Searching for the emotional roots of breast cancer: A cross-disciplinary analysis integrating psychology, Chinese medicine, and oncology biomarkers

Ofer Baranovitch, Meirav Wolff-Bar, Meora Feinmesser, Chen Sade-Zaltz, Ilan Tsarfaty, Victoria Neiman

Research output: Contribution to journalArticlepeer-review

Abstract

Objective: We employed a multidisciplinary approach incorporating theoretical ideas, clinical experience, psychology, physiology, traditional Chinese medicine (CM), modern practice of CM, and oncology to explore the effect of patients’ repression of negative emotions and traumatic events on breast cancer (BC) pathogenesis. Methods: BC female patients, older than 18 years of age, with available pathology reports who were treated at Rabin Medical Center were recruited. All participants completed questionnaires regarding medical history, behavioral tendencies, negative emotions, trauma, symptoms, and pathology (from a CM perspective). Data on tumor characteristics were collected from the pathology reports. The associations were examined using hierarchical binary logistic regressions. Results: A total of 155 BC patients were enrolled. The median age was 52 years, with a range of 26–79; 95% were mothers; 28% had estrogen receptor (ER)-negative BC, 52% had progesterone receptor (PR)-negative BC, 48% had human epidermal growth factor receptor 2-negative BC, and antigen Ki-67 ≥ 20% was reported for 52% of tumors. Statistically significant associations were found between the emotional markers (sense of motherhood failure, and lack of self-fulfillment), avoidance behavior, and physical symptoms that are related to emotional repression based on CM. Significant associations were also found between variables associated with physical symptoms of emotional repression, which involves the production and accumulation of non-substantial phlegm (i.e., “high-lipid Qi-like microscopic phlegm”), avoidance behavior which unconsciously uses “high-lipid Qi-like microscopic phlegm” in order to achieve emotional repression, and tumor parameters including tumor grade, PR status, and Ki-67. Patients with higher levels of “high-lipid Qi-like microscopic phlegm” were more likely to have tumors with worse prognosis (PR-negative, higher grade, and higher Ki-67). Conclusion: We demonstrated a relationship between emotional parameters, behavioral tendencies, CM parameters, and oncologic parameters in BC. Additional research is warranted to explore these associations and their relevance to clinical practice.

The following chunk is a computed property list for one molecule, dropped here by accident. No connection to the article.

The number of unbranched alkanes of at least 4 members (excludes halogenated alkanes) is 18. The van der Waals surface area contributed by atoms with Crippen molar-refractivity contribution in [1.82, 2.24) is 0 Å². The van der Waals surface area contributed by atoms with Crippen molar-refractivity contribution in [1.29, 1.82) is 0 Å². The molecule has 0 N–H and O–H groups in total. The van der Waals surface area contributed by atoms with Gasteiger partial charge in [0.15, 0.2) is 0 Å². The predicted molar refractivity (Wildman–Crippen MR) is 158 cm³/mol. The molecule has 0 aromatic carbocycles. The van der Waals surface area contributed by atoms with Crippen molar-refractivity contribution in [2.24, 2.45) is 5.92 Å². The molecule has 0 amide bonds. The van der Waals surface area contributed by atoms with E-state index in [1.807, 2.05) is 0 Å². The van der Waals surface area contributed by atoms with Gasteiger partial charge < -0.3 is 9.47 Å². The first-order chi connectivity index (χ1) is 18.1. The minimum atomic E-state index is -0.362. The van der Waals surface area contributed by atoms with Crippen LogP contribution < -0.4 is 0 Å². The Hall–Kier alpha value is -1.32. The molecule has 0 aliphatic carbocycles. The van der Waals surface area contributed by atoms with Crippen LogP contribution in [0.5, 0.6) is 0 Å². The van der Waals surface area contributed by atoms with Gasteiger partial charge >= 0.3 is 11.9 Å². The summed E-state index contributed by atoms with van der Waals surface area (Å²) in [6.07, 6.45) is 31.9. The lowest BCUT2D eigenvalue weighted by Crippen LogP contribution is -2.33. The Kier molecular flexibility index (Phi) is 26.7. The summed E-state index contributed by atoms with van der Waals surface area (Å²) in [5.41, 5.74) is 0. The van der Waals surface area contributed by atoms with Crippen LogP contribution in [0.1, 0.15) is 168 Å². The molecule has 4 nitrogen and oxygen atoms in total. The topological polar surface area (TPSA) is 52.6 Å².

Original languageEnglish
Pages (from-to)57-64
Number of pages8
JournalJournal of integrative medicine
Volume20
Issue number1
DOIs
StatePublished - Jan 2022

Keywords

  • Breast cancer
  • Chinese medicine
  • Negative emotions
  • Phlegm
  • Repression
  • Trauma

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